Saturday, July 26, 2014

Several years ago H and I found a bobcat den, a hole in the ground covered loosely by leaves. Sitting in front of this front door was an upturned leaf carefully filled with urine. If this sounds as fantastical as it looked, I promise y'all the smell was unmistakably real, a smell no one could ever forget.

This morning Daisy came in from her customary dawn outing with a mouthful of the urine of a wild animal---but I don't think its bobcat. This, she dribbled on the arm of the chair where I am sitting. Which, I think, was done on purpose. She's never done such a thing before. I think she intends a very clear message and possibly a directive: "This animal is here. No use barking about it. But you better do something." What I'm going to do is get up and wash my hands, my arm, and this chair. And spend the rest of the day wondering what kind of animal? Coyote is likely, or fox. Bear? There was certainly a strong enough tang of ass in the mix. But it seems to me bears have a sickly sweetness in their smell? Oh, the things humans no longer know. We've grown so small its sad, in ways.

I have a friend down the road who learned about a kind of net used a long time go to help support the vulvas of livestock prone to vaginal prolapse in late pregnancy. The net is woven in such a way as to support what needs supporting, without falling apart, and yet allow the baby to be born right through the middle. Unfortunately, no one remembers exactly how they were made. Imagine what kinds of information humans have lost along the way. We don't even remember things we invented a couple hundred years ago.

Wednesday, July 23, 2014

Unschooling considerations: Video gaming, Minecraft

And neuroscience: Crosswords Don't Make you Smarter
In which the author, N. Spitzer, does this amazing thing. He gives an actual curriculum for growing smarter. Remember my curriculum? I said love, diet, and age appropriate access to the world. Mr. Spitzer says, "diet, exercise, and social interaction." There ya go, out of the mouth of a neuro-scientist.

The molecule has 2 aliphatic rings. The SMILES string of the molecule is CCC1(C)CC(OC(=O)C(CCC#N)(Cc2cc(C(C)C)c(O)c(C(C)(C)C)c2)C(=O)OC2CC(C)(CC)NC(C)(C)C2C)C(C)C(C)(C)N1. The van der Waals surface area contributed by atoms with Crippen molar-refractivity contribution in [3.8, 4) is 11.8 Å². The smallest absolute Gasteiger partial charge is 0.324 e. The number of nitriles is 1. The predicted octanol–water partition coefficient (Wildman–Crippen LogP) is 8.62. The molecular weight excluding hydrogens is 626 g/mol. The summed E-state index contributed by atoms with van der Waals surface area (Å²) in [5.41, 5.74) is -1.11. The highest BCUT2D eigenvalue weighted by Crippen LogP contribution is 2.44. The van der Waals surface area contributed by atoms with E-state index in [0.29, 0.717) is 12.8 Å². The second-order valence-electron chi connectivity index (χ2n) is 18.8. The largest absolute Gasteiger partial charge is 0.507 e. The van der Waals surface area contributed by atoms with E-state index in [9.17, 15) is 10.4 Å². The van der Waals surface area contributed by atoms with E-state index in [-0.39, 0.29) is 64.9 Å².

Friday, July 18, 2014

 Introducing....
 The one and only buck on this farm,
 a very sweet little fellow.
Newly arrived this week from a farm just down the road. He is a Lamancha/Nigerian cross and an F2 mini. My does are also F2 minis so they should make beautiful small sized dairy goats for next year.

All he needs now is a name. ???


   
The longer I parent the less distinction I feel between my kids and all kids. Its not that I feel all kids need me, specifically. I guess its just a One Love kind of thing.

Anyhow, I lifted these selfies from my daughter's blog. 

Love you girls! <3

Thursday, July 17, 2014

There are about 20 houses in my neighborhood. We have the smallest property at just under one acre. The whole neighborhood probably has about 60 acres. Almost none of this land is in use for anything other than holding houses, driveways, and cars.

I work really hard on my job at the dairy farm. Its an industrial farm and the work is industrial scale and very serious. Yesterday was especially challenging for no reason other than luck. I was kicked in the face (but not hurt) by a cow. I was shocked twice by a broken handle. I had to wrestle a pig and clean up lots of maggots. And I got covered to sopping in whey. All of that is in addition to the actual job, to give you some idea of the time and trouble that goes on over there. And my shift is only 5 hours. I guess they pull in, on average, about 200 gallons of milk a day while also producing a lot of pork and maybe a half dozen eggs. No one over there is interested in chickens.